Positional Analysis: Wide Receivers

Warnest Contributor Andrew Pluta analyzes the Eagles wide receiver situation from this past season. Kevin Curtis played well in his first season with the Eagles and was Donovan McNabb's go-to-guy at the position. But Reggie Brown had a roller coaster season. Find out what Pluta has to say inside...

Even though the Eagles leading pass catcher in the last three seasons has not actually been a wide receiver, in 2007, their young receiving corps showed that they deserve recognition and respect.

Kevin Curtis, a free agent signing last off-season, led the Eagles receivers this year with 77 catches for 1,110 yards and six touchdowns. Formerly a number three receiver behind Tory Holt and Isaac Bruce in St. Louis, Curtis appeared worthy in 2007 of the big contract he got from Philadelphia by providing a speed threat on the outside along with outstanding hustle. At 29 years old and in his fifth year in the NFL, the Eagles oldest wide out recorded over 100 yards receiving in three games, the most memorable performance coming in the week three match up against Detroit where Curtis torched the Lions secondary for 221 yards and three touchdowns on 11 catches.

When the Eagles did not get Curtis involved in the offense, the result was usually not good. Philadelphia posted a record of 1-3 this year in the four games where Curtis finished with fewer than 30 yards receiving.

Reggie Brown celebrates a touchdown against the Saints.
Chris Graythen/Getty Images

On the other side, Reggie Brown got off to a slow start this year after finishing 2006 with eight touchdown receptions, but the third year receiver picked his game up as the season went on and also looked better as Donovan McNabb’s health improved. After posting only eight catches for 81 yards in the first four games of 2007, Brown recorded a career-high eight catches against the Vikings in week eight and caught all four of his touchdown receptions after week nine.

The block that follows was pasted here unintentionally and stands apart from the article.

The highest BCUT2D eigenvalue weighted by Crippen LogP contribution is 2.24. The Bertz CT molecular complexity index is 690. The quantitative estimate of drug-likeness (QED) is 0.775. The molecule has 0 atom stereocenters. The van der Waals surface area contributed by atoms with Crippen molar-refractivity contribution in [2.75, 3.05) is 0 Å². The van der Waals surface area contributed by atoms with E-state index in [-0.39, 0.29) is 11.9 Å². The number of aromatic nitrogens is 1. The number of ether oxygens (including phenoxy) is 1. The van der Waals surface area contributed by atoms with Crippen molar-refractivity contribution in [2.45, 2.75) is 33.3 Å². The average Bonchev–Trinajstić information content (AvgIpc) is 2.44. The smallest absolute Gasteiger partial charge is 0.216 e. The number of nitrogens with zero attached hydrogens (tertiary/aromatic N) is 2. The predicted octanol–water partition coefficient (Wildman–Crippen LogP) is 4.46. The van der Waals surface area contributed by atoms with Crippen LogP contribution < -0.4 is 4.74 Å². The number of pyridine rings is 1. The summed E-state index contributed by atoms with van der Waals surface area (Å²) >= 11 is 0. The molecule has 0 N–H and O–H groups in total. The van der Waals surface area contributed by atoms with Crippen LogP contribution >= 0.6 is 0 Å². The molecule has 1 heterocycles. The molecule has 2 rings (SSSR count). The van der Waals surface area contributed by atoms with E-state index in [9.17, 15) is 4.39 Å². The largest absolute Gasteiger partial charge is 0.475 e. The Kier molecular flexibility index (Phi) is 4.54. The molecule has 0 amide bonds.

Brown finished the year with a career-high 61 catches and has now increased his reception total every season since setting an Eagle’s rookie record with 43 grabs in 2005. The former Georgia standout also helped set a team record in 2007, as Philadelphia had three receivers with over 750 receiving yards in the same season (Curtis, 1,110; Brown, 780; Westbrook, 771) for the first time in team history.

As the longest tenured receiver in Andy Reid’s offense, Greg Lewis was a pleasant surprise in his fifth season with the Eagles. The 27-year-old Lewis did not get a lot of looks early in the year, but came through with big plays when he was called upon and finished the year leading the team with a 20.4 yards-per-catch average. Lewis had his best game of the year against the Patriots, where he caught four passes for a career-high 88 yards and two scores. He finished the year with 13 catches and a career-high three touchdown receptions.

Jason Avant, a fourth round draft pick by the Eagles in 2006, looked more comfortable in his second season as a pro and started display the consistency that is needed to become a bigger part of the offense. Avant recorded a reception in 11 of the 15 games he appeared in this year and finished the 2007 season with 23 catches for 267 yards and two touchdowns. He also contributed 15 first downs.

After coming to the Eagles in a trade that sent Billy McMullen to the Vikings, Hank Baskett had a productive rookie campaign for the Eagles last season, but the second year receiver failed to match the same kind of statistics in 2007. Baskett had fewer catches (16), yards (142), and touchdowns (1) than a year ago, and his average-yards-per-catch went from 21.1 in 2006 to 8.9 this season. While the 6-foot-4 receiver has yet to emerge as a consistent threat on offense, Baskett was named the Eagles special teams MVP by his teammates and still has a great deal of potential because of his size and athleticism.

Final Grade: B 

Andrew Pluta can be reached at ajp8231@gmail.com.

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